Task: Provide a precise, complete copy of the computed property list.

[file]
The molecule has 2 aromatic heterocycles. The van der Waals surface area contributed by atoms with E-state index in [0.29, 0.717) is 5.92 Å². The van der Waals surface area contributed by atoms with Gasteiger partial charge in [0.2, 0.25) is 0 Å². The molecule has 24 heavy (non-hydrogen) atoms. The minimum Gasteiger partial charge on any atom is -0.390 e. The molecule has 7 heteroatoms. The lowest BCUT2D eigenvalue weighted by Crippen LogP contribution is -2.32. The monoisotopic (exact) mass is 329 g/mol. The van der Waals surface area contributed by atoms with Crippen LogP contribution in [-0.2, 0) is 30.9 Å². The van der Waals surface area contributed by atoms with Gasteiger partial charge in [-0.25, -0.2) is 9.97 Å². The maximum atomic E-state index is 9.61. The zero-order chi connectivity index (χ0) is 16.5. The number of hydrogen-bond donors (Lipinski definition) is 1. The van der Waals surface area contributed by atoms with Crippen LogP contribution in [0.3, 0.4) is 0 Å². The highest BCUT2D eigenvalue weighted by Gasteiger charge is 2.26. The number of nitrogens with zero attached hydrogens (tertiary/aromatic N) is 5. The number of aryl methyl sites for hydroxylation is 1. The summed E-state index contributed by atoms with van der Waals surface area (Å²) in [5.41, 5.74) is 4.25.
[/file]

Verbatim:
The molecule has 2 aromatic heterocycles. The van der Waals surface area contributed by atoms with E-state index in [0.29, 0.717) is 5.92 Å². The van der Waals surface area contributed by atoms with Gasteiger partial charge in [0.2, 0.25) is 0 Å². The molecule has 24 heavy (non-hydrogen) atoms. The minimum Gasteiger partial charge on any atom is -0.390 e. The molecule has 7 heteroatoms. The lowest BCUT2D eigenvalue weighted by Crippen LogP contribution is -2.32. The monoisotopic (exact) mass is 329 g/mol. The van der Waals surface area contributed by atoms with Crippen LogP contribution in [-0.2, 0) is 30.9 Å². The van der Waals surface area contributed by atoms with Gasteiger partial charge in [-0.25, -0.2) is 9.97 Å². The maximum atomic E-state index is 9.61. The zero-order chi connectivity index (χ0) is 16.5. The number of hydrogen-bond donors (Lipinski definition) is 1. The van der Waals surface area contributed by atoms with Crippen LogP contribution in [0.3, 0.4) is 0 Å². The highest BCUT2D eigenvalue weighted by Gasteiger charge is 2.26. The number of nitrogens with zero attached hydrogens (tertiary/aromatic N) is 5. The number of aryl methyl sites for hydroxylation is 1. The summed E-state index contributed by atoms with van der Waals surface area (Å²) in [5.41, 5.74) is 4.25.